A magazine and its editor have been ordered to pay Singapore's prime minister and his father over 400,000 dollars (290,000 US) for defamation, court documents showed Tuesday.
The High Court ordered the Review Publishing Company, publisher of the Far Eastern Economic Review (FEER), and editor Hugo Restall to pay 200,000 dollars in damages and 30,000 dollars in legal costs to Premier Lee Hsien Loong.
His father, the former leader Lee Kuan Yew, will get 150,000 dollars in damages and 25,000 dollars in legal costs.
The penalties were set after the Court of Appeal last month upheld a 2008 decision finding the defendants guilty of defaming the Lees in a 2006 article based on an interview with Chee Soon Juan, an opposition party leader.
From Asia Sentinel:
In agreeing to the settlement rather than continue to fight the case, Dow Jones issued the following statement:
"Dow Jones strongly disagrees with the decision of the Singapore Court of Appeal upholding the ruling against the Far Eastern Economic Review in the defamation case brought by Lee Hsien Loong and Lee Kuan Yew. The Court casts significant doubt as to whether Singapore will ever recognize the fair and honest reporting privilege accorded to responsible journalism — a privilege available in the United Kingdom and other Commonwealth countries with diverse histories and cultures.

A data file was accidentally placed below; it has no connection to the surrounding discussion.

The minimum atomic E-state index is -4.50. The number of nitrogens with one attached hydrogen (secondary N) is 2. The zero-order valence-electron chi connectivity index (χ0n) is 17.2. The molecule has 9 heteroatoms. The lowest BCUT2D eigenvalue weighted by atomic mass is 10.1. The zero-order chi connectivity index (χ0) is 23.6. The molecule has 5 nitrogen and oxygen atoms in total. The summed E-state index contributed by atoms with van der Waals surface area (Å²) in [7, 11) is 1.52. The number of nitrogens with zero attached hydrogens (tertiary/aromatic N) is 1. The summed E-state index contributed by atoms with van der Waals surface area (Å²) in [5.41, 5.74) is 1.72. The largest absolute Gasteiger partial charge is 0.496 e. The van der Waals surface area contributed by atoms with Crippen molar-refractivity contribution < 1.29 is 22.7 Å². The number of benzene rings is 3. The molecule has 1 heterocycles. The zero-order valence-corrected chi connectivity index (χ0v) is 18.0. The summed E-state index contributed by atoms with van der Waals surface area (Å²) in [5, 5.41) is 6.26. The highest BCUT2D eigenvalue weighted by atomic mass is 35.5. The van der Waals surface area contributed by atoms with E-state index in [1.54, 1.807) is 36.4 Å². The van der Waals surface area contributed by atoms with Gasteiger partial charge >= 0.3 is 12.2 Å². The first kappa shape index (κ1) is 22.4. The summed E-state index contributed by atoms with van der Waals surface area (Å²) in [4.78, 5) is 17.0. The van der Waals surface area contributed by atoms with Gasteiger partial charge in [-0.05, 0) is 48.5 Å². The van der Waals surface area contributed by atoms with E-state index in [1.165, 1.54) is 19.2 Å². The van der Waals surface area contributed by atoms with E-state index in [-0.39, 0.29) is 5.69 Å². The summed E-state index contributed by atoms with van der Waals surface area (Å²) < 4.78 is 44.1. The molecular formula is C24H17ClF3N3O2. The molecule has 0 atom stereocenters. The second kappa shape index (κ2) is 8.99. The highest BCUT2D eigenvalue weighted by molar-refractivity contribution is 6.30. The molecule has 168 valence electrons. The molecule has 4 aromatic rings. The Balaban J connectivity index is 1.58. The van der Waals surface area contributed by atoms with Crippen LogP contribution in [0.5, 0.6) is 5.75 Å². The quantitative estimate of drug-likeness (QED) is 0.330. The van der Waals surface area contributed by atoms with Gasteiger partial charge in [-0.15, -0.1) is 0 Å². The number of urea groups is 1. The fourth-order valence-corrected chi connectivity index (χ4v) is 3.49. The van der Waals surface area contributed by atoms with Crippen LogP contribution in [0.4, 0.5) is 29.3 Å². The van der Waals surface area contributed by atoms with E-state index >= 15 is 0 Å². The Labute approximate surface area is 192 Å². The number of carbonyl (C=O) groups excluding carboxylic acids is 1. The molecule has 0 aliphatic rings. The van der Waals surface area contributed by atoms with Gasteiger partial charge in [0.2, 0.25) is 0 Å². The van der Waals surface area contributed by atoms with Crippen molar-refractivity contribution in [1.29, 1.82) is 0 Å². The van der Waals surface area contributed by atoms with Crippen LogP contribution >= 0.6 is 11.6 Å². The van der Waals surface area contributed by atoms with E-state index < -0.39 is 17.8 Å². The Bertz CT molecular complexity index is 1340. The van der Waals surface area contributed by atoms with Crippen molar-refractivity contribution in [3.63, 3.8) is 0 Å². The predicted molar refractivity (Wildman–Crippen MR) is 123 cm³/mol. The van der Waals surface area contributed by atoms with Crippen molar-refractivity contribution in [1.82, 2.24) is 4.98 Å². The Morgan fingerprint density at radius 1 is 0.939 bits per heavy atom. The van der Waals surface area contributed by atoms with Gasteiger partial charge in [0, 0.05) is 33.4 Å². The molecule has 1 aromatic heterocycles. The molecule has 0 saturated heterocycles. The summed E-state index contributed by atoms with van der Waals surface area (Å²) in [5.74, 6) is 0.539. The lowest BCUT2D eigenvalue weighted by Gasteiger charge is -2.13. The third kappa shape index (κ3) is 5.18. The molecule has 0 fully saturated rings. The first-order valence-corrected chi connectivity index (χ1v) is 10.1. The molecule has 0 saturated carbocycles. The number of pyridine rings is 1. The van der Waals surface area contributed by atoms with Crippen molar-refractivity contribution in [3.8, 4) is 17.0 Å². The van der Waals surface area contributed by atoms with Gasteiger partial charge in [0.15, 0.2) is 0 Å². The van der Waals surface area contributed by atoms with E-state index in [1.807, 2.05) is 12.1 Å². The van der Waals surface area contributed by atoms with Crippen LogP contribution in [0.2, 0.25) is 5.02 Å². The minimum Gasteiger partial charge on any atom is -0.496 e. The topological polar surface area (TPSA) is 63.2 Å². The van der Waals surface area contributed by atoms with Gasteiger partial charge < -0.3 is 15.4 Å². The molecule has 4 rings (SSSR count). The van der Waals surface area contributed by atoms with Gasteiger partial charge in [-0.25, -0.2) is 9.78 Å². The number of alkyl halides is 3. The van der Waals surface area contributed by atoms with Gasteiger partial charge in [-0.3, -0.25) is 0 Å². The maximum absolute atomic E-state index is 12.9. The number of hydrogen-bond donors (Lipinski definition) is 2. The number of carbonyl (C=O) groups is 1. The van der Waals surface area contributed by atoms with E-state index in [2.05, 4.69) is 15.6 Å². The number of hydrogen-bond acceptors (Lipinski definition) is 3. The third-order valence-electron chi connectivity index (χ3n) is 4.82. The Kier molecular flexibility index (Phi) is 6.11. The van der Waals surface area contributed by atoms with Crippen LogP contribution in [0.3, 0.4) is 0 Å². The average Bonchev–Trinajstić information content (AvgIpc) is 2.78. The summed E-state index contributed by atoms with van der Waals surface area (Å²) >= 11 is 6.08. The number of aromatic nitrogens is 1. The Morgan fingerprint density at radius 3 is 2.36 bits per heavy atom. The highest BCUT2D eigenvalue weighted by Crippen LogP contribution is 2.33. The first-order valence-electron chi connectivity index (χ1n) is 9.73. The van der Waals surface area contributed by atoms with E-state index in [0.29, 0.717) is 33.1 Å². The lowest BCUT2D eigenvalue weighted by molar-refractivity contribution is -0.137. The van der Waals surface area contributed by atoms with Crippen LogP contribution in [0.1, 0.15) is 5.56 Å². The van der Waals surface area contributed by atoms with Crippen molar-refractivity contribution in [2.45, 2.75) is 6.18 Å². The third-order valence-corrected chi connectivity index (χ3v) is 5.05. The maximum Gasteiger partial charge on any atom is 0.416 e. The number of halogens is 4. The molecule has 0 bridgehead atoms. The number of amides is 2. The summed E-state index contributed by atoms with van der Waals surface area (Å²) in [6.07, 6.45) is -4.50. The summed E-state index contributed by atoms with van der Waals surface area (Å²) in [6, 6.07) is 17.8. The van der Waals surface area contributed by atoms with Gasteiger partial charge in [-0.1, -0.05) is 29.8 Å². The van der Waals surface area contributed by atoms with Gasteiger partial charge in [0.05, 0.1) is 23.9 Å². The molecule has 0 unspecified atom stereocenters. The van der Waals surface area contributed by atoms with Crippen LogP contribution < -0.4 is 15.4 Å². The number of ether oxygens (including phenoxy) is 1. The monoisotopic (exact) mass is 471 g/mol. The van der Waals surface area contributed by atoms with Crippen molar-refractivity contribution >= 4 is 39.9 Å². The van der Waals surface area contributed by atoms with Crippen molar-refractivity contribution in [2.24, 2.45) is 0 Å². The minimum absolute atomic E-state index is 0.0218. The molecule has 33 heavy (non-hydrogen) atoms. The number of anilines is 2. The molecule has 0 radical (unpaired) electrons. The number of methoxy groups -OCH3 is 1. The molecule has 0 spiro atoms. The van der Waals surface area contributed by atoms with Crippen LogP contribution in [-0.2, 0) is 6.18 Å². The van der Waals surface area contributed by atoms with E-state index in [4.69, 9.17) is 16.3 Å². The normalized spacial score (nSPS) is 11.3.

"The Court ruled that even if the privilege were to apply in Singapore, it does not apply to the foreign press – based on the misguided notion that non-Singaporeans have no vested interest in Singapore society. Having waged this battle for press freedom to Singapore's highest court, we are now resolving this case rather than engaging in a protracted damages process. But make no mistake, Dow Jones does not believe it defamed Lee Hsien Loong or Lee Kuan Yew, and this decision will not deter us from our core mission, which is to provide fair and timely reporting and commentary on matters of importance from around the world, including in Singapore."